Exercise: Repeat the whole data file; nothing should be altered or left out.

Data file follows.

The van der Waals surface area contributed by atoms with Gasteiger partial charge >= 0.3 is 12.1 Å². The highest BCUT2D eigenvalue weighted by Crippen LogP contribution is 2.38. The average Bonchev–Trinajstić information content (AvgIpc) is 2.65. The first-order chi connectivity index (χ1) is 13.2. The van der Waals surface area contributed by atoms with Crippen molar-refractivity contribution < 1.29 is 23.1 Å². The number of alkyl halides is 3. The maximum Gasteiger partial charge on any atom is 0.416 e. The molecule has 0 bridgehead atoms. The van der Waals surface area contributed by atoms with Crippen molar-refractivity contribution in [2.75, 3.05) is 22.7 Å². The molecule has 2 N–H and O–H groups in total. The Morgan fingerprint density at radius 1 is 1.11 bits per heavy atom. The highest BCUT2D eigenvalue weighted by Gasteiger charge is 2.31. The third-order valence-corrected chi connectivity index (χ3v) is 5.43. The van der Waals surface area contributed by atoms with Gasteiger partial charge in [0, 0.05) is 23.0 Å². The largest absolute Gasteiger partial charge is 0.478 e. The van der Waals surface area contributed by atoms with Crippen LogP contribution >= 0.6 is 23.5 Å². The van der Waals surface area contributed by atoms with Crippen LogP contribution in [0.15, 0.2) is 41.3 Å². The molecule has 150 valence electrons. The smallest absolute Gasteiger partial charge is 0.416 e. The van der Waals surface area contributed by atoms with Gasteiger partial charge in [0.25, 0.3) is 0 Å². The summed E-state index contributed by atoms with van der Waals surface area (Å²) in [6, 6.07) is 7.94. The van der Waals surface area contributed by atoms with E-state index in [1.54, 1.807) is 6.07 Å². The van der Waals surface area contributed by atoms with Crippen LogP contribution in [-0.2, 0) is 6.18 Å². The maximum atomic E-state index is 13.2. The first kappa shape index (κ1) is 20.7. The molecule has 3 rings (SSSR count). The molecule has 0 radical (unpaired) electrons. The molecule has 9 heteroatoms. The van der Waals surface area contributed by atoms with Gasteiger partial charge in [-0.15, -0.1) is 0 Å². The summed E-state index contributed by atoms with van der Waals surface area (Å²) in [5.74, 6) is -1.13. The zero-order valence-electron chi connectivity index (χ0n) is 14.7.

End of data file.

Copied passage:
The van der Waals surface area contributed by atoms with Gasteiger partial charge >= 0.3 is 12.1 Å². The highest BCUT2D eigenvalue weighted by Crippen LogP contribution is 2.38. The average Bonchev–Trinajstić information content (AvgIpc) is 2.65. The first-order chi connectivity index (χ1) is 13.2. The van der Waals surface area contributed by atoms with Crippen molar-refractivity contribution < 1.29 is 23.1 Å². The number of alkyl halides is 3. The maximum Gasteiger partial charge on any atom is 0.416 e. The molecule has 0 bridgehead atoms. The van der Waals surface area contributed by atoms with Crippen molar-refractivity contribution in [2.75, 3.05) is 22.7 Å². The molecule has 2 N–H and O–H groups in total. The Morgan fingerprint density at radius 1 is 1.11 bits per heavy atom. The highest BCUT2D eigenvalue weighted by Gasteiger charge is 2.31. The third-order valence-corrected chi connectivity index (χ3v) is 5.43. The van der Waals surface area contributed by atoms with Gasteiger partial charge in [0, 0.05) is 23.0 Å². The largest absolute Gasteiger partial charge is 0.478 e. The van der Waals surface area contributed by atoms with Crippen LogP contribution >= 0.6 is 23.5 Å². The van der Waals surface area contributed by atoms with Crippen LogP contribution in [0.15, 0.2) is 41.3 Å². The molecule has 150 valence electrons. The smallest absolute Gasteiger partial charge is 0.416 e. The van der Waals surface area contributed by atoms with Gasteiger partial charge in [0.25, 0.3) is 0 Å². The summed E-state index contributed by atoms with van der Waals surface area (Å²) in [6, 6.07) is 7.94. The van der Waals surface area contributed by atoms with E-state index in [1.54, 1.807) is 6.07 Å². The van der Waals surface area contributed by atoms with Crippen LogP contribution in [-0.2, 0) is 6.18 Å². The maximum atomic E-state index is 13.2. The first kappa shape index (κ1) is 20.7. The molecule has 3 rings (SSSR count). The molecule has 0 radical (unpaired) electrons. The molecule has 9 heteroatoms. The van der Waals surface area contributed by atoms with Gasteiger partial charge in [-0.15, -0.1) is 0 Å². The summed E-state index contributed by atoms with van der Waals surface area (Å²) in [5.74, 6) is -1.13. The zero-order valence-electron chi connectivity index (χ0n) is 14.7.